You probably understand that an IRA can be an effective way to save for retirement. However, you should know that it can be an effective estate-planning tool as well. It can allow you to transfer wealth to future generations while reducing, deferring, or even eliminating income taxes on your retirement savings. Transferring wealth with a Beneficiary IRA could be an ideal solution for you.
Employing the stretch technique by naming a beneficiary could provide significantly more long-term benefits than simply allowing the account balance to be paid out to your estate or living trust as a taxable lump-sum distribution. If you’re unlikely to deplete your IRA assets during retirement, advise your loved ones to create a Beneficiary IRA after you’re gone. By doing so, you could help build long-term financial security for them.
A Beneficiary IRA is a traditional IRA that passes from the account owner to a younger beneficiary at the time of the account owner’s death. Since the younger beneficiary has a longer life expectancy than the original IRA owner, he or she will be able to stretch the life of the IRA by receiving smaller required minimum distributions (RMDs) each year over his or her life span. More money can then remain in the IRA and potentially grow tax-deferred for a longer period of time.
Creating a Beneficiary IRA has no effect on the account owner’s minimum distribution requirements, which continue to be based on his or her life expectancy. Once the account owners dies, however, beneficiaries begin taking RMDs based on their own life expectancies. Whereas the owner of a Beneficiary IRA must begin receiving RMDs after reaching age 70½, beneficiaries of a Beneficiary IRA must begin receiving annual RMDs no matter how old they are. In either scenario, distributions are taxable to the payee at then-current income tax rates.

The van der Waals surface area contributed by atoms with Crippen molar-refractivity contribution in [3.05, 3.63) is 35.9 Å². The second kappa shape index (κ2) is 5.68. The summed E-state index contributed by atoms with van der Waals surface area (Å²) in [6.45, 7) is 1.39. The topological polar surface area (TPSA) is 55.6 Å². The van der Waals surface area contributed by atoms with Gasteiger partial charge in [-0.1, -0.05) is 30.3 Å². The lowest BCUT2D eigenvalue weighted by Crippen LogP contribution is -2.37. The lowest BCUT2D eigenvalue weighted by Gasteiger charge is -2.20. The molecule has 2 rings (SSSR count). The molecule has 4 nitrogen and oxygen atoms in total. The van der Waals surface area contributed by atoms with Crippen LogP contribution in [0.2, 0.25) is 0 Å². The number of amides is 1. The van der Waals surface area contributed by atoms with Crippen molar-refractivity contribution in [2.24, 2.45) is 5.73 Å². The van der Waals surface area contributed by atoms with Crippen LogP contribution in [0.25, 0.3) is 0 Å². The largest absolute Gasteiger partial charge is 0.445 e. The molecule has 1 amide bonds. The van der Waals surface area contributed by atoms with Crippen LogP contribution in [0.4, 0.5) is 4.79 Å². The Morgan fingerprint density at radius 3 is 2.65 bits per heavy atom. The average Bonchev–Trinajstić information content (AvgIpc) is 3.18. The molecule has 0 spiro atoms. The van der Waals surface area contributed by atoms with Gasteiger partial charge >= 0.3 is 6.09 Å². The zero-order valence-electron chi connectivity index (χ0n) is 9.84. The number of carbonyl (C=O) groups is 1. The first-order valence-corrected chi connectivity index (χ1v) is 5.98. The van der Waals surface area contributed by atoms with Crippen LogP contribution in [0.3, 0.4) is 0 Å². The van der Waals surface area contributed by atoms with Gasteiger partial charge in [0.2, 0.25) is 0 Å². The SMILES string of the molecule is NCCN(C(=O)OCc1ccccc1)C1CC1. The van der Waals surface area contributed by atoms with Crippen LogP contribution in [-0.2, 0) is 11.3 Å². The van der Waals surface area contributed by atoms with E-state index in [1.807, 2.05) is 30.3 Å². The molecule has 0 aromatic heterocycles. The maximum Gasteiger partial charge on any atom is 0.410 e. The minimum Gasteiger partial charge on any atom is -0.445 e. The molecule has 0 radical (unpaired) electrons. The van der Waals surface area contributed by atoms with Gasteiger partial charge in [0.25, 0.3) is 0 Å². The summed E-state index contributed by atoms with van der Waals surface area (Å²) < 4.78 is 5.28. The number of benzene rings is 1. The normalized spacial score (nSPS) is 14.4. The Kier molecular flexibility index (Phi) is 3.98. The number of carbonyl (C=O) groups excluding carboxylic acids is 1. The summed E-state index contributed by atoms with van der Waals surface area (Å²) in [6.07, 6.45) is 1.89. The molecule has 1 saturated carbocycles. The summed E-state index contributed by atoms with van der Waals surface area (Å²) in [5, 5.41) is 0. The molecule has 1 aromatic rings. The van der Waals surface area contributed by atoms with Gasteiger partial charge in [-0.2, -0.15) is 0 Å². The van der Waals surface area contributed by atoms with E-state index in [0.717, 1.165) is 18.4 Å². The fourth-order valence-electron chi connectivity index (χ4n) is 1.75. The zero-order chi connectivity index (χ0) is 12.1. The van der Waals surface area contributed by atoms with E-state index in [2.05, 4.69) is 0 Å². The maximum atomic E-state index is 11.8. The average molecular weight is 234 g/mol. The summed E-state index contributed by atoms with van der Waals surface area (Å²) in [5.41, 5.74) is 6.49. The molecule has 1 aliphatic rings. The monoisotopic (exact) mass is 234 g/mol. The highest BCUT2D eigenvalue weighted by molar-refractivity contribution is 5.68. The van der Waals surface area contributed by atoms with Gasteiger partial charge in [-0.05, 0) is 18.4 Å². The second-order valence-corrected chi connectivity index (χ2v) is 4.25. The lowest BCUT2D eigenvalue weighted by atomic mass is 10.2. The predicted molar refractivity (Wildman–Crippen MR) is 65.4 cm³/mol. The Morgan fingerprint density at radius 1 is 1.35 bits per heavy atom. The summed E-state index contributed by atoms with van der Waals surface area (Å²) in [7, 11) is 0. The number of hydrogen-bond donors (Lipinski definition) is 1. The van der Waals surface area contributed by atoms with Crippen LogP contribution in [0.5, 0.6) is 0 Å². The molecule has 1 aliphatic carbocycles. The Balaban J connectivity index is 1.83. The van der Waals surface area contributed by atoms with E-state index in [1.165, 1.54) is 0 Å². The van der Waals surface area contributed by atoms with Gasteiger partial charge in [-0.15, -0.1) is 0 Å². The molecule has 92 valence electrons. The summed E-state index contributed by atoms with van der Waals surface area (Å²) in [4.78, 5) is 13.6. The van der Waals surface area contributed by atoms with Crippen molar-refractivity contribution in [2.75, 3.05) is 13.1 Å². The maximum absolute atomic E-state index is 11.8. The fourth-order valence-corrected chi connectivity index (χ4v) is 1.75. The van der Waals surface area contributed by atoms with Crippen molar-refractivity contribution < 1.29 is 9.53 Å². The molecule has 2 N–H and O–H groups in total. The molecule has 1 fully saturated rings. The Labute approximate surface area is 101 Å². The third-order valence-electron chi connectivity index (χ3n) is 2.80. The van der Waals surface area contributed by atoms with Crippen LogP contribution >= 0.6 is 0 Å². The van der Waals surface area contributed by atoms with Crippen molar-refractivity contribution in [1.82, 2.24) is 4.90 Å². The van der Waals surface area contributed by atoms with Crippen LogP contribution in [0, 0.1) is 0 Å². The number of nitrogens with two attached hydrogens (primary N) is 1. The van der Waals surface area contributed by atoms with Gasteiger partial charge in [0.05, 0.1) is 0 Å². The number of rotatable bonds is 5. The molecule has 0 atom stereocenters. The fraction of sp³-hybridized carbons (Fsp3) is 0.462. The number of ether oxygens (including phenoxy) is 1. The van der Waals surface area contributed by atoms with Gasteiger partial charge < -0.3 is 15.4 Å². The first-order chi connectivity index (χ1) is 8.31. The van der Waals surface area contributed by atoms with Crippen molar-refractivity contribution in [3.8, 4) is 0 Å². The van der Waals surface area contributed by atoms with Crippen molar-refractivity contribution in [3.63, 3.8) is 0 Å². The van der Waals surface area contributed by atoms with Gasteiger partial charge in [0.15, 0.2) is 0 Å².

Beneficiaries also have the right to receive the full value of their inherited IRA assets by the end of the fifth year following the year of the account owner’s death. However, by opting to take only the required minimum amount instead, a beneficiary can theoretically stretch the IRA – and tax-deferred growth – throughout his or her lifetime.
Consider the implications
● The ability to name new beneficiaries after RMDs have begun means that you can include a child in your Beneficiary IRA strategy regardless of when the child was born.
● The ability to change beneficiary designations after the account owner’s death means that one beneficiary may choose to disclaim his or her own beneficiary status so that more assets pass to another beneficiary. For example, if an account owner names his son as the primary beneficiary and his grandson as the secondary beneficiary, the son could remove himself as a beneficiary and allow the entire IRA to pass to the grandson. RMDs would then be based on the grandson’s life expectancy, not on the son’s life expectancy, as would have been the case if the son remained a beneficiary. When there is more than one beneficiary, RMDs are calculated using the life expectancy of the oldest beneficiary.
● The ability of beneficiaries to base RMDs on their own life expectancy means that the money you accumulate in your IRA and leave to heirs has the potential to last longer and produce more wealth for younger generations.
The opinions expressed above are solely those of Kondo Wealth Advisors, LLC, (626-449-7783, email@example.com) a Registered Investment Advisor in the state of California. Neither Kondo Wealth Advisors, LLC nor its representatives provide legal, tax or accounting advice.